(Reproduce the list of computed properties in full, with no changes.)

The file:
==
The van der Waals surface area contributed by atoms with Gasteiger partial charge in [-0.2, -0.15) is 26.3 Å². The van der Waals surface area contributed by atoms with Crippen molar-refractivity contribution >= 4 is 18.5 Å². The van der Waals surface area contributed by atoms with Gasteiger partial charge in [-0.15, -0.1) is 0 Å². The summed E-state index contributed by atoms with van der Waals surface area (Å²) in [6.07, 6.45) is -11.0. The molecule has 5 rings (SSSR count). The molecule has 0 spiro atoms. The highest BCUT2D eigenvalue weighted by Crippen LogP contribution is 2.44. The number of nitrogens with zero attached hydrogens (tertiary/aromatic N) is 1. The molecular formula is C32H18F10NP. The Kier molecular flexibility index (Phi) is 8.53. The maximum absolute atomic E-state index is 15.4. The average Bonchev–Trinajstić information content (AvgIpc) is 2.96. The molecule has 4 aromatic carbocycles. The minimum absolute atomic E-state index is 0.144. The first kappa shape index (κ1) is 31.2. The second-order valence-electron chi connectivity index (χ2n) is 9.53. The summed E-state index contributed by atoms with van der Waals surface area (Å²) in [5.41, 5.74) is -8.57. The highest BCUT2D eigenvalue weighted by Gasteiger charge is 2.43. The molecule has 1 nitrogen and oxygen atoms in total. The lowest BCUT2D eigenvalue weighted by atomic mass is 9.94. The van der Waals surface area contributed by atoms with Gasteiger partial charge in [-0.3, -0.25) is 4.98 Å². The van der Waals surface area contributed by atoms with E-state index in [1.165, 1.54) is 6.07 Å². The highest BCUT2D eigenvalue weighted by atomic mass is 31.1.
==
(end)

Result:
The van der Waals surface area contributed by atoms with Gasteiger partial charge in [-0.2, -0.15) is 26.3 Å². The van der Waals surface area contributed by atoms with Crippen molar-refractivity contribution >= 4 is 18.5 Å². The van der Waals surface area contributed by atoms with Gasteiger partial charge in [-0.15, -0.1) is 0 Å². The summed E-state index contributed by atoms with van der Waals surface area (Å²) in [6.07, 6.45) is -11.0. The molecule has 5 rings (SSSR count). The molecule has 0 spiro atoms. The highest BCUT2D eigenvalue weighted by Crippen LogP contribution is 2.44. The number of nitrogens with zero attached hydrogens (tertiary/aromatic N) is 1. The molecular formula is C32H18F10NP. The Kier molecular flexibility index (Phi) is 8.53. The maximum absolute atomic E-state index is 15.4. The average Bonchev–Trinajstić information content (AvgIpc) is 2.96. The molecule has 4 aromatic carbocycles. The minimum absolute atomic E-state index is 0.144. The first kappa shape index (κ1) is 31.2. The second-order valence-electron chi connectivity index (χ2n) is 9.53. The summed E-state index contributed by atoms with van der Waals surface area (Å²) in [5.41, 5.74) is -8.57. The highest BCUT2D eigenvalue weighted by Gasteiger charge is 2.43. The molecule has 1 nitrogen and oxygen atoms in total. The lowest BCUT2D eigenvalue weighted by atomic mass is 9.94. The van der Waals surface area contributed by atoms with Gasteiger partial charge in [-0.3, -0.25) is 4.98 Å². The van der Waals surface area contributed by atoms with E-state index in [1.165, 1.54) is 6.07 Å². The highest BCUT2D eigenvalue weighted by atomic mass is 31.1.